Destructive periodontitis lesions are determined by the nature of the lymphocytic response

Gemmell, E, Yamazaki, K and Seymour, GJ (2002) Destructive periodontitis lesions are determined by the nature of the lymphocytic response. Critical Reviews In Oral Biology & Medicine, 13 1: 17-34. doi:10.1177/154411130201300104

Author Gemmell, E
Yamazaki, K
Seymour, GJ
Title Destructive periodontitis lesions are determined by the nature of the lymphocytic response
Journal name Critical Reviews In Oral Biology & Medicine   Check publisher's open access policy
ISSN 1045-4411
Publication date 2002-01-01
Sub-type Critical review of research, literature review, critical commentary
DOI 10.1177/154411130201300104
Open Access Status Not yet assessed
Volume 13
Issue 1
Start page 17
End page 34
Total pages 18
Editor OF Alvares
Place of publication USA
Publisher International and American Association for Dental Research
Language eng
Subject C1
320899 Dentistry not elsewhere classified
730112 Oro-dental and disorders
Abstract It is now 35 years since Brandtzaeg and Kraus (1965) published their seminal work entitled Autoimmunity and periodontal disease. Initially, this work led to the concept that destructive periodontitis was a localized hypersensitivity reaction involving immune complex formation within the tissues. In 1970, Ivanyi and Lehner highlighted a possible role for cell-mediated immunity, which stimulated a flurry of activity centered on the role of lymphokines such as osteoclast-activating factor (OAF), macrophage-activating factor (MAF), macrophage migration inhibition factor (MIF), and myriad others. In the late 1970s and early 1980s, attention focused on the role of polymorphonuclear neutrophils, and it was thought that periodontal destruction occurred as a series of acute exacerbations. As well, at this stage doubt was being cast on the concept that there was a neutrophil chemotactic defect in periodontitis patients. Once it was realized that neutrophils were primarily protective and that severe periodontal destruction occurred in the absence of these cells, attention swung back to the role of lymphocytes and in particular the regulatory role of T-cells. By this time in the early 1990s, while the roles of interleukin (IL)-1, prostaglandin (PG) E-2, and metalloproteinases as the destructive mediators in periodontal disease were largely understood, the control and regulation of these cytokines remained controversial. With the widespread acceptance of the Th1/Th2 paradigm, the regulatory role of T-cells became the main focus of attention, Two apparently conflicting theories have emerged. One is based on direct observations of human lesions, while the other is based on animal model experiments and the inability to demonstrate IL-4 mRNA in gingival extracts. As part of the Controversy series, this review is intended to stimulate debate and hence may appear in some places provocative. In this context, this review will present the case that destructive periodontitis is due to the nature of the lymphocytic infiltrate and is not due to periodic acute exacerbations, nor is it due to the so-called virulence factors of putative periodontal pathogens.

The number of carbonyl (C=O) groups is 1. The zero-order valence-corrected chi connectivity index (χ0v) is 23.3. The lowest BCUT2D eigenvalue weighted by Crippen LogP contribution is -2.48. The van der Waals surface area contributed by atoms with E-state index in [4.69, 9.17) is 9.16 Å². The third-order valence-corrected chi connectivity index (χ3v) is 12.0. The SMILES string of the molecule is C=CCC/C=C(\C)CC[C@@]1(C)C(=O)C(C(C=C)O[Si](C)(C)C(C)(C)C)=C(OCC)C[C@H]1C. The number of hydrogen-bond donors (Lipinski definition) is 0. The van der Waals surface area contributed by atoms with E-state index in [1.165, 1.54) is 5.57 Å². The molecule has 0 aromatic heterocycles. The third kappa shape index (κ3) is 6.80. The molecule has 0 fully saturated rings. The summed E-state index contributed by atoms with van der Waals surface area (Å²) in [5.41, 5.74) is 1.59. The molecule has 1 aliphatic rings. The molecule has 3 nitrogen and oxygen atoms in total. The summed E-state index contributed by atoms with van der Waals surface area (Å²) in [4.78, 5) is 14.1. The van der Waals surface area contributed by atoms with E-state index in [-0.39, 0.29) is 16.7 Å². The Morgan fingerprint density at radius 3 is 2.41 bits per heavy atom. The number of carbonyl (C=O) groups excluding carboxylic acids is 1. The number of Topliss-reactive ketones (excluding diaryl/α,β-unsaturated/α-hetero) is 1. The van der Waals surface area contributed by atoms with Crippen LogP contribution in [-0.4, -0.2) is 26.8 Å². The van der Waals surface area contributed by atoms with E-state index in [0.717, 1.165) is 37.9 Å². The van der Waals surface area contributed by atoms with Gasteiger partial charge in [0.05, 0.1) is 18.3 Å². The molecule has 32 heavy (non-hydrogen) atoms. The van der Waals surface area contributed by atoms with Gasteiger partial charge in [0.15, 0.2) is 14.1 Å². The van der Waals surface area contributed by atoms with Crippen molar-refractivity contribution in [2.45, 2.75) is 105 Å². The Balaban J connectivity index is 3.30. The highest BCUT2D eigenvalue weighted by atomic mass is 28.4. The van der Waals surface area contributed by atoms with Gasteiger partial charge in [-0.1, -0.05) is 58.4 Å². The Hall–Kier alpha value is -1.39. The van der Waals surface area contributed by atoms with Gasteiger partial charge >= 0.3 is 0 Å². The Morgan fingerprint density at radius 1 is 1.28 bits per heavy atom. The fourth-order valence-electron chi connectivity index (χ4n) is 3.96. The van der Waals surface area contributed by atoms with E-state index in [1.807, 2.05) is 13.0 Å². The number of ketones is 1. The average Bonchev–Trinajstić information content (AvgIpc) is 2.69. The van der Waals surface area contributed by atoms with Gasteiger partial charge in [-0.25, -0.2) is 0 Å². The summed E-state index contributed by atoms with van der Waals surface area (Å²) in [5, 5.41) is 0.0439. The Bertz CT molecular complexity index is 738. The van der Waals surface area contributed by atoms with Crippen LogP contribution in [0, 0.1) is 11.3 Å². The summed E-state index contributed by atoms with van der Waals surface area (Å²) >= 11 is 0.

Keyword Dentistry, Oral Surgery & Medicine
Actinobacillus-actinomycetemcomitans Leukotoxin
Gingival Crevicular Fluid
B-cell Activation
Early-onset Periodontitis
Alveolar Bone Loss
Rapidly Progressive Periodontitis
Localized Juvenile Periodontitis
Ligature-induced Periodontitis
Messenger-rna Expression
Q-Index Code C1
Institutional Status UQ

Document type: Journal Article
Sub-type: Critical review of research, literature review, critical commentary
Collections: Excellence in Research Australia (ERA) - Collection
School of Dentistry Publications
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Citation counts: TR Web of Science Citation Count  Cited 132 times in Thomson Reuters Web of Science Article | Citations
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Created: Wed, 15 Aug 2007, 03:01:19 EST